Yoshida 1996 65 F White 5-ASA, steroid IVIGg
Yoshida 1996 42 F White 5-ASA, steroid Splenectomy
Nagata 1997 19 M Asian Steroid
Zlatanic 1997 18 M White 5-ASA, steroid, 6-MP 6-MP and IVIGg
Bauer 1999 24 F White 5-ASA IVIGg Splenectomy, Colectomy Resistant to IVIGg and splenectomy but responded to colectomy
Kodaira 1999 23 M Asian Sulfa, steroid Splenectomy Responded to steroids but reoccurred for which splenectomy was performed
Chetri 1999 42 M Asian 5-ASA, steroid azathioprine
1999 52 F Asian 5-ASA, steroid, azathioprine Splenectomy ITP preceded UC by 18 years
Higuchi 2001 9 M Sulfa Anti-D antibodies
2001 17 M Steroid IVIGg
2001 5 F 5-ASA, steroid Anti-D antibodies, IVIGg Responded will after starting 5-ASA
2001 14 M 5-ASA, steroid, 6-MP IVIGg Colectomy Recurrent ITP despite colectomy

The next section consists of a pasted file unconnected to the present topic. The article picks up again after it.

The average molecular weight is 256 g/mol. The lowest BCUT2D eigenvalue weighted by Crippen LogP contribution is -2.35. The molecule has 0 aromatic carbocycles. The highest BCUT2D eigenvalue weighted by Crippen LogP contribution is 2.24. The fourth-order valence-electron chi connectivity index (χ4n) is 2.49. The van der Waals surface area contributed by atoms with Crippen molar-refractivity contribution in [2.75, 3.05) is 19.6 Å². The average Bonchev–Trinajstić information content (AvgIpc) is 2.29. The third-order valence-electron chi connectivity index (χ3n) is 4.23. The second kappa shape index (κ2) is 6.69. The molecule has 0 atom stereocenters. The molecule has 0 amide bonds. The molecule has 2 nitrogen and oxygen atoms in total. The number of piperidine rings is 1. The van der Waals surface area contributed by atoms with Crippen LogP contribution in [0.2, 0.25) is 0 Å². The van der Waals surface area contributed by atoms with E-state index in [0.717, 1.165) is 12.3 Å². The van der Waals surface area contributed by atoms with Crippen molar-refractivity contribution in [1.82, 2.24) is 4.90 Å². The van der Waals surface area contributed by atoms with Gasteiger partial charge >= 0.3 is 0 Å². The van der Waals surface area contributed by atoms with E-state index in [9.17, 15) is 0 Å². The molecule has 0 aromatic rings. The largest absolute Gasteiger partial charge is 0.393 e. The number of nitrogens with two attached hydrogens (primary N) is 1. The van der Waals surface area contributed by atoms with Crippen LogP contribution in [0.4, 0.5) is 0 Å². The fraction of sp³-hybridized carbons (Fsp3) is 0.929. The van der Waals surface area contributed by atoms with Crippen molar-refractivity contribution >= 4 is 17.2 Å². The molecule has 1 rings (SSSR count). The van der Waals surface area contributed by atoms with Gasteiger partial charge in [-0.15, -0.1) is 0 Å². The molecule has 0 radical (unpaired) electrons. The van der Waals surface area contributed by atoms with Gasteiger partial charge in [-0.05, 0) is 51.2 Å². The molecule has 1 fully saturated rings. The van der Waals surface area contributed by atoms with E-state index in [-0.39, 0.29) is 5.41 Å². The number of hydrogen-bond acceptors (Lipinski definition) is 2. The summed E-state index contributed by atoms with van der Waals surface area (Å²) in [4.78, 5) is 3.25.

Kathula 2001 28 F Steroid IVIGg Colectomy, splenectomy Transient response to IVIGg and splenectomy, complete resolution of ITP with colectomy
Miner 2001 63 F 5-ASA, steroid, metronidazole Splenectomy Splenectomy for recurrence of ITP with steroid tapper
Mizuta 2003 19 M Asian 5-ASA, steroid Colectomy
2003 51 F Asian 5-ASA, steroid Patient expired from intracranial hemorrhage
Puebla-Maestu 2003 41 F White 5-ASA, steroid Cyclosporine, azathioprine Colectomy Splenectomy Not responded well to medical treatment
Varderili 2003 20 M White Steroid Colectomy Partial response to steroids, complete resolution of ITP with colectomy
Hisada 2006 36 M Asian Steroid IVIGg Colectomy Good response to IVIGg and complete response following colectomy
Kawakubo 2008 53 M Asian Steroid ITP preceded UC
Yong 2008 14 M White IVIGg ITP after colectomy
Shao 2009 19 M Asian 5-ASA, steroid
Mares 2011 32 M White Steroid, Infliximab IVIGg
Etou 2013 41 F Asian No exacerbation of UC ITP resolved on eradication of H. pylori
Chandra 2013 26 F Black Steroid, Infliximab IVIGg Patient did not tolerate 5-ASA

ITP: immune thrombocytopenic purpura; IVIGg: intravenous immunoglobulin G; Sulfa: sulfasalazine; UC: ulcerative colitis.



Article Categories:
  • Case Report

Keywords: immune thrombocytopenic purpura, ulcerative colitis, anti-tumor necrosis factor antibodies, intravenous immunoglobulins, extraintestinal manifestation.